Ph.D. 1995 (political science), M.A. 1990 (political science), Princeton; B.A. 1988 (political science), Honors Tutorial College, Ohio.
anna.harvey [at] nyu.edu
NYU Department of Politics, 19 W. 4th Street, New York, NY 10012
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For a full list of my work, see my
Areas of Research/Interest: American Politics, Judicial Politics, Political Economy
A Mere Machine: The Supreme Court, Congress, and American Democracy. New Haven: Yale University Press, 2013.
To view an interview about A Mere Machine on CSPAN's Book TV click here.
Votes Without Leverage: Women in American Electoral Politics, 1920-1968. New York: Cambridge University Press. 1998.
For reviews of my book, Votes Without Leverage: Women in American Electoral Politics, 1920-1970 (Cambridge, 1998), see the following links:
Recent Papers:The Economic Origins of Entrenched Judicial Review. Studies in American Political Development (April 2015)
This article proposes a new explanation for the origins of entrenched judicial review, or judicial review supported by supermajority constitutional amendment requirements. The explanation is based on ex ante levels of economic inequality: Where economic inequality is higher, economic elites have more to lose from the advent of majority rule. These elites will have both greater incentives and greater ability to resist or check institutions responsive to popular majorities. We may then be more likely to see the adoption of less democratically responsive institutions, like entrenched judicial review, where more unequal wealth and income distributions are threatened by majority rule. The theory is consistent with the qualitative historical record from several former British colonies, including that of the United States. It also finds considerable support in an econometric analysis of the presence of entrenched judicial review in the first year of continuous democracy for those former European colonies that had become democracies by 2008, where pre-independence European mortality rates are used as a proxy for pre-independence economic inequality. These findings suggest that the adoption of entrenched judicial review in democracies may have been motivated at least in part because of its anticipated protection for higher levels of economic inequality.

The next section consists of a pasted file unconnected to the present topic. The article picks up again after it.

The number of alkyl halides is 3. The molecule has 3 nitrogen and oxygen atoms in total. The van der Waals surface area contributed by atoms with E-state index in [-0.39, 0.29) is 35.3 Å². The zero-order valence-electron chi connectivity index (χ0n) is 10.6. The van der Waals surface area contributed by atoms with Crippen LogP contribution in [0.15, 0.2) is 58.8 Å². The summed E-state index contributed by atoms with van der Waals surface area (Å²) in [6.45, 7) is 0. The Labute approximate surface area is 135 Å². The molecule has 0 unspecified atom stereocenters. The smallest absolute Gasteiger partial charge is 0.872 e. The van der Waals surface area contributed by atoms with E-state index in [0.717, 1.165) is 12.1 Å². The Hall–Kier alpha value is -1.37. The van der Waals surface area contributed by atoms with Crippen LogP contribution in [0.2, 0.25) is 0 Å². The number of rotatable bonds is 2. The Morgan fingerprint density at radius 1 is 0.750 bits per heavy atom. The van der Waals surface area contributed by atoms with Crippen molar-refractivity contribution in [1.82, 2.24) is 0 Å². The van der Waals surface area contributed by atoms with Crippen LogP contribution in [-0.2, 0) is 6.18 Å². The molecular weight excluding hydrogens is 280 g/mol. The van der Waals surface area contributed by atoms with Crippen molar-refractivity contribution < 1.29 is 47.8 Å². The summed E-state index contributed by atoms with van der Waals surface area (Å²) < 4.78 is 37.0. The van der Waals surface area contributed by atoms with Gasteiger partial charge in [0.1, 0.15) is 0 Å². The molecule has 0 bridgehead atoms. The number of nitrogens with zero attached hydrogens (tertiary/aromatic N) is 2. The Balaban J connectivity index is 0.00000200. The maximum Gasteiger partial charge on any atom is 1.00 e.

Confirmation Bias in the United States Supreme Court Judicial Database (with Michael Woodruff). Journal of Law, Economics, and Organization (April 2013) 29 (2):414-460
We ask whether the widely used direction of decision and direction of vote variables in the United States Supreme Court Judicial Database (USSCJD) are contaminated by confirmation bias, or have been affected by expectations about the likely effects of judicial preferences on case outcomes. Using a sample of generally comparable cases, we find evidence that the assignment of issue codes to these cases, codes that govern the subsequent assignment of “direction” to the Court’s judgments, is conditional on both case disposition and the known preferences of the deciding court, in the direction predicted by the hypothesis of confirmation bias. We also find that the USSCJD direction variables overstate the effect of judicial preferences and understate the effect of congressional preferences on case outcomes, relative to objectively coded measures of the Court’s judgments.
The Will of the Congress. Michigan State Law Review 3 (Fall): 729-739 (2010).
The historical narrative of Barry Friedman’s The Will of the People is strongly suggestive of a Supreme Court that responds to majoritarian preferences. Friedman’s narrative, however, leaves open the question of the source of this responsiveness. An analysis of the Court’s decisions in cases involving the constitutional review of federal statutes from the Warren through the Rehnquist Courts does not support the claim that the Court responds to public opinion per se, independently of congressional preferences. Instead, the evidence supports the hypothesis that the Court responds to the institutional incentives created by congressional leverage over the Court. These results should redirect our attention to the importance of institutional rules for incentivizing judges into responsiveness to majoritarian preferences.